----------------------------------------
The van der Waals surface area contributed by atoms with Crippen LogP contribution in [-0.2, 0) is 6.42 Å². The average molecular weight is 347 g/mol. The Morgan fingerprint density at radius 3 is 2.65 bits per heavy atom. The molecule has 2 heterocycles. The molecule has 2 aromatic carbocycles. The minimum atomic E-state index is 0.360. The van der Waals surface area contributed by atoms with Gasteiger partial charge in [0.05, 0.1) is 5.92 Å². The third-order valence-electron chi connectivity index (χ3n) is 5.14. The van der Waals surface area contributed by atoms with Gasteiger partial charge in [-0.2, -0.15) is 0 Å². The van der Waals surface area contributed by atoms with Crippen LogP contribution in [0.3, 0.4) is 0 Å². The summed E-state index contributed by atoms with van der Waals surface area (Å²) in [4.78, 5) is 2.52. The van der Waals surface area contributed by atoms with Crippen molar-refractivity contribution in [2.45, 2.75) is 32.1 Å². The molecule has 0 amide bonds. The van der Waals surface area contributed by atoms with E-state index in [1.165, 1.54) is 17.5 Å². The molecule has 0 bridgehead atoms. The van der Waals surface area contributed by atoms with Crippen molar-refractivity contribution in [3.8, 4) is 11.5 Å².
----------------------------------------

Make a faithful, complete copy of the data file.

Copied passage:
The van der Waals surface area contributed by atoms with Crippen LogP contribution in [-0.2, 0) is 6.42 Å². The average molecular weight is 347 g/mol. The Morgan fingerprint density at radius 3 is 2.65 bits per heavy atom. The molecule has 2 heterocycles. The molecule has 2 aromatic carbocycles. The minimum atomic E-state index is 0.360. The van der Waals surface area contributed by atoms with Gasteiger partial charge in [0.05, 0.1) is 5.92 Å². The third-order valence-electron chi connectivity index (χ3n) is 5.14. The van der Waals surface area contributed by atoms with Gasteiger partial charge in [-0.2, -0.15) is 0 Å². The van der Waals surface area contributed by atoms with Crippen LogP contribution in [0.3, 0.4) is 0 Å². The summed E-state index contributed by atoms with van der Waals surface area (Å²) in [4.78, 5) is 2.52. The van der Waals surface area contributed by atoms with Crippen molar-refractivity contribution in [2.45, 2.75) is 32.1 Å². The molecule has 0 amide bonds. The van der Waals surface area contributed by atoms with E-state index in [1.165, 1.54) is 17.5 Å². The molecule has 0 bridgehead atoms. The van der Waals surface area contributed by atoms with Crippen molar-refractivity contribution in [3.8, 4) is 11.5 Å².